Keepers Diaries, October 2018

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Umani Springs Reintegration Unit

This was one of those months where our Umani Stockades really came into its own and we were greatly appreciative for having built it four years ago in 2014. We often comment on how suitable Umani is for Murera, Sonje and Mwashoti with their compromised legs, reducing their browsing distances due to the abundance of vegetation. For Jasiri and Faraja, our two albino boys, the generous shade canopy certainly helps them during the scorching hot conditions, and this month has seen the temperature rise just before the rains break. 

On the very hot days this month the orphans relished the cooling mud baths as well, and there are plenty of those at Umani. One day Shukuru got so hot she took herself off to the mud bath before the midday feeding time, and submerged herself fully in the water, so the Keepers could only see her trunk sticking out like a snorkel. 

Umani has done wonders for our little Shukuru, who for so long was plagued by illness. She is at last starting to put on condition and beginning to resemble a nine year old elephant. She remains cautious with herself, and has developed a new habit of arriving first for her milk bottle, and then going for a mud bath before any of the others arrive, that way avoiding their boisterous mud bath antics. Just as the crazy crowd arrive, she finishes off there and goes to the dust bath to dry herself down and dowse herself with a coating of protective soil, and completes the process before any of the rowdy boys can come along and wreak havoc upon her peaceful baths. She knows she is not strong enough yet to contend with their exuberant play and have them climbing all over her, so she makes sure to complete her time before Jasiri, Faraja, Ngasha and Ziwa even arrive.

Shukuru also has a special feeding place in the stockades for her morning Lucerne pellets. She is such a docile and polite girl that if any try to take Lucerne pellets from her she will most likely give in; additionally she is also a much slower eater than the others. For this reason the Keepers feed her separately, so greedy ones like Lima Lima cannot disturb her. This does not stop Lima Lima from trying, and she is often caught before the act and shouted at by the Keepers before she can steal any of Shukuru’s, much to her embarrassment! Despite her greedy habits, Lima Lima and Sonje as well are particularly close friends of Shukuru’s, and look after her at all times around the others.

Alamaya continues to try and test the boundaries with the older boys. One day Zonogloni went to investigate why he had been pushed over by Faraja, but found that it had been Alamaya who was misbehaving and trying to push the older bull around, until he was taught a lesson and given some discipline. Zongoloni and Quanza are very forgiving of the little calf and playfully accept his pushing games, but he is not quite so lucky with the older bulls. Mwashoti is still a polite young bull and Murera’s favourite, although sometimes he can get carried away at feeding times, and once this month accidentally knocked one of his Keepers with his trunk. He was very apologetic, cautiously approaching the Keeper after as if to say sorry. He is still a good little bull and generally not a trouble maker at all.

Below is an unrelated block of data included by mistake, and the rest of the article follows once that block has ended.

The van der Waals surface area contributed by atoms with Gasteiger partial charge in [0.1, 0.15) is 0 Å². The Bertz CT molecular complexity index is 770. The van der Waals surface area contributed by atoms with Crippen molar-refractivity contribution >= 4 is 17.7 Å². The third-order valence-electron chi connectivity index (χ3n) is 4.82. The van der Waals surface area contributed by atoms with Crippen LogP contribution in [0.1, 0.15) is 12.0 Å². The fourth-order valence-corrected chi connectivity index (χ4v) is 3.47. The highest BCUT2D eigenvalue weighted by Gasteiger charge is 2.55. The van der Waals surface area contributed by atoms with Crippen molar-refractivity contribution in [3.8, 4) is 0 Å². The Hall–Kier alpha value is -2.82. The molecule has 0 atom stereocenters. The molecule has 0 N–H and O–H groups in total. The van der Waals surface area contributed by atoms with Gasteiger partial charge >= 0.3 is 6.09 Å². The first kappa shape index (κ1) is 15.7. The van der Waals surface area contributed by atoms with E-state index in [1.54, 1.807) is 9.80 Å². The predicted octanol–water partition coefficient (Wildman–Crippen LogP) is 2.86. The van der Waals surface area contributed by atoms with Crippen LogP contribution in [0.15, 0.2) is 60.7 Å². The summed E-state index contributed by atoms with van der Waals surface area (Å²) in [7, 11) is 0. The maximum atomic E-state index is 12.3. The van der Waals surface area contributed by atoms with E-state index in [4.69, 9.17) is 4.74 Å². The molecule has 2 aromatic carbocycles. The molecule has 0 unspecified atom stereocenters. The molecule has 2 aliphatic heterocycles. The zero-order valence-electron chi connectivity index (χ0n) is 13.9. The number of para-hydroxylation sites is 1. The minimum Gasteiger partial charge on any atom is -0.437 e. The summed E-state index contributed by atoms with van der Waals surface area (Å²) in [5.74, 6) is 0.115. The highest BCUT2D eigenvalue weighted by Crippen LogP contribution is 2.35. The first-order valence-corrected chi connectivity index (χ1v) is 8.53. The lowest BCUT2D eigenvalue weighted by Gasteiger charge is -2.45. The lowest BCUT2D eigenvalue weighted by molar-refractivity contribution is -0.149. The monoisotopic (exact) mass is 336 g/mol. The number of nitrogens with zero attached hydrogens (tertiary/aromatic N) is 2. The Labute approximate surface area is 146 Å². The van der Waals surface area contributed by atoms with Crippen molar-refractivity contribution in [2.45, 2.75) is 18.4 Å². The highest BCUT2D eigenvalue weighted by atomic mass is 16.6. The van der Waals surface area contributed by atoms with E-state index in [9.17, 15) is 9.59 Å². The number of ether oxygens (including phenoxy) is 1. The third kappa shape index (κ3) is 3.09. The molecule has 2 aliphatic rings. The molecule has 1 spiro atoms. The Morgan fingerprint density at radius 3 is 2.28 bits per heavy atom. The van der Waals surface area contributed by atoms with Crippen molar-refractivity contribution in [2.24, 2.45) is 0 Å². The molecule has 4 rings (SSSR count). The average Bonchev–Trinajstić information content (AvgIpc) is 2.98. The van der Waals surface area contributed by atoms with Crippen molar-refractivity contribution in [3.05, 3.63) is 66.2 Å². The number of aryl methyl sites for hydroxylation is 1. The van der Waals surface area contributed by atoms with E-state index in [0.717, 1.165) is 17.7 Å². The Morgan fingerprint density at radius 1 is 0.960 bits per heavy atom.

The females have their work cut out for them where the older bulls are concerned and often either Sonje, Zongoloni and Quanza, or even all three, would have to separate them by standing in between them to stop their bickering. This is very much normal for bulls their age, and is one of the reasons it is important to have older matriarchs in the herd that they will listen to - most of the time!

October 2018 day to day

A very jovial Shukuru stepped out of her stockade this morning in a very playful mood. She went to have some Lucerne pellets, grabbing some to feed on, before going to scratch her body on a nearby tree. She then walked back to look for Alamaya to join her in the forest, leaving the other orphans behind just watching as she made her way out with Alamaya. 

Faraja and Mwashoti later followed Shukuru to the forest, but Mwashoti did not behave well when he arrived close to Shukuru and grabbed some branches that Shukuru was picking to eat. This was bad behaviour that we did not expect of Mwashoti, as he is usually a good boy and not a trouble maker. He seemed to be a bit spoilt by the older girls and is rarely disciplined because he is Murera’s favourite little boy.

Mwashoti browsing near the mudbath

Shukuru dustbathing

Alamaya after a mudbath

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